Written By: Mandi Lauren Nowitz
If the name Alex Newell seems familiar, ask yourself if you are a “Glee” fan and if the answer is yes, then of course you know of Newell, who played Wade Adams, one of the first transgender teens on television, for three seasons after appearing on the reality show “The Glee Project.” Though he did not win (he was the runner-up), the show gave him recognition that allowed him to go on to release the solo album “Power,” a five-track EP. He also went on to tour with Adam Lambert, someone who knows what reality singing competitions are like, is extremely androgynous, and also had a role on “Glee.” Adam Anders, who was the Executive Music Producer for Glee, told The Hollywood Reporter of Newell: “While working with Alex on Glee, I immediately realized how broad and unique his talent was and knew that he would be a great addition to the Deep Well/Atlantic Records family.”
This has always been a passion for Newell, who says that he identifies with the character he played on “Glee” and has never received any negative backlash. But, it’s music that has held his heart for as long as he can remember, which he shared with dallasvoice.com: “I’ve always been a performer at heart. Since I was a junior in high school, I always wanted to sing, act and dance on a TV show.” With the hard-core fan base of “Glee,” it was extremely interesting to see what Newell would come up with for his first five tracks that made up “Power.” “Basically Over You (B.O.Y)” opens up the album and is so reminiscent of nineties club music, like Crystal Waters or Real McCoy. “Another Friday night of you blowing my phone. Talking ’bout that you’re all alone. What’s that gotta do with me? Since you broke me off. You ain’t crossed my mind. So, I don’t know why you waste your time. I guess you’re not over me.” Hello to the anthem of annoying break-ups when they diss you but then come crawling back and you’re like “I’m done. Be gone!” But you know that your ex still wants you but you hold the “power.”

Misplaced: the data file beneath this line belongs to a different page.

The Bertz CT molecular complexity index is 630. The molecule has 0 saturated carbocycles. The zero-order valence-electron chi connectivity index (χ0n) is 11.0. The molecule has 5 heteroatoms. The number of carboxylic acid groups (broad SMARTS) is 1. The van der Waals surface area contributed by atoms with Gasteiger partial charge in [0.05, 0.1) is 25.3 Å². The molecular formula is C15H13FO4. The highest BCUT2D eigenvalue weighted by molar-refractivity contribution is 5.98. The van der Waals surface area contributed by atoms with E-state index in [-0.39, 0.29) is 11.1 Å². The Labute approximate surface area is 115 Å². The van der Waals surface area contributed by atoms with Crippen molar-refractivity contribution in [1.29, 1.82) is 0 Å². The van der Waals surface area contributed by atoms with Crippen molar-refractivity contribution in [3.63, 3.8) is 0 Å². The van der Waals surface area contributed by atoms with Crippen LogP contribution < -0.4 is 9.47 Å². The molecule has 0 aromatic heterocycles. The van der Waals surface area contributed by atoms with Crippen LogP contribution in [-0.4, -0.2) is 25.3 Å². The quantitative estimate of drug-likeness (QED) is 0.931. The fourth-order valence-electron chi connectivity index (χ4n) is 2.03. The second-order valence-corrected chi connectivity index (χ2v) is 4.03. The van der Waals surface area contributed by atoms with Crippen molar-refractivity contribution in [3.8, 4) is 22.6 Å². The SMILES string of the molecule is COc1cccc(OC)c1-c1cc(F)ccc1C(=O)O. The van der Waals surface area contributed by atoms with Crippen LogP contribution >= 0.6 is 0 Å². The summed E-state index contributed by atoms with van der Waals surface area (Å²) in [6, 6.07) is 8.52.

“Shame” is somewhat reminiscent of an Adam Lambert song so it is no wonder why they toured together and it shows the versatility in Newell’s voice. “Oh, you’re not the only one. Oh, who feels alone. You’re spending all your time, wasting all your money. On a broken paradise, you’re hypnotized.” The only thing that sucks about this album is that it is only five tracks. Newell’s voice and range leaves me wanting so much more and then it just ends and I am sad. But, I am extremely hopeful that he will keep the music coming and have a long career, even if it is on a smaller scale though I see him surpassing anything he could have ever imagined.